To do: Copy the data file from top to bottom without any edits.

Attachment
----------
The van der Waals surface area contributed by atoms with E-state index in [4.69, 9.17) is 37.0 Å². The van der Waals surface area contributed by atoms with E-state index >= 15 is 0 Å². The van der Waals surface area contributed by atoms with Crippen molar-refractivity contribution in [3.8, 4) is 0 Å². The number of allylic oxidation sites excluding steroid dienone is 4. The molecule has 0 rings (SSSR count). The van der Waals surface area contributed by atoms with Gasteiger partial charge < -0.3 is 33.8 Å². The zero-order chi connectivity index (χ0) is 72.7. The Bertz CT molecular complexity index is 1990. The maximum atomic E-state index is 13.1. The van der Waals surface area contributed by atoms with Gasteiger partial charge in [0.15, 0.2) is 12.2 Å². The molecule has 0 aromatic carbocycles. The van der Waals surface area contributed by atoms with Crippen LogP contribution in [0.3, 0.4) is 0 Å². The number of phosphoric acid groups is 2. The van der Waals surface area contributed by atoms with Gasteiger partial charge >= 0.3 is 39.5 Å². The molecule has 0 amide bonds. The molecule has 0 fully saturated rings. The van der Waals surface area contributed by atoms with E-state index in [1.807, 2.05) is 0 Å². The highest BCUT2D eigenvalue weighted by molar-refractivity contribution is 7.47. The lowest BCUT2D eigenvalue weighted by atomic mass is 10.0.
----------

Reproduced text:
The van der Waals surface area contributed by atoms with E-state index in [4.69, 9.17) is 37.0 Å². The van der Waals surface area contributed by atoms with E-state index >= 15 is 0 Å². The van der Waals surface area contributed by atoms with Crippen molar-refractivity contribution in [3.8, 4) is 0 Å². The number of allylic oxidation sites excluding steroid dienone is 4. The molecule has 0 rings (SSSR count). The van der Waals surface area contributed by atoms with Gasteiger partial charge < -0.3 is 33.8 Å². The zero-order chi connectivity index (χ0) is 72.7. The Bertz CT molecular complexity index is 1990. The maximum atomic E-state index is 13.1. The van der Waals surface area contributed by atoms with Gasteiger partial charge in [0.15, 0.2) is 12.2 Å². The molecule has 0 aromatic carbocycles. The van der Waals surface area contributed by atoms with Crippen LogP contribution in [0.3, 0.4) is 0 Å². The number of phosphoric acid groups is 2. The van der Waals surface area contributed by atoms with Gasteiger partial charge >= 0.3 is 39.5 Å². The molecule has 0 amide bonds. The molecule has 0 fully saturated rings. The van der Waals surface area contributed by atoms with E-state index in [1.807, 2.05) is 0 Å². The highest BCUT2D eigenvalue weighted by molar-refractivity contribution is 7.47. The lowest BCUT2D eigenvalue weighted by atomic mass is 10.0.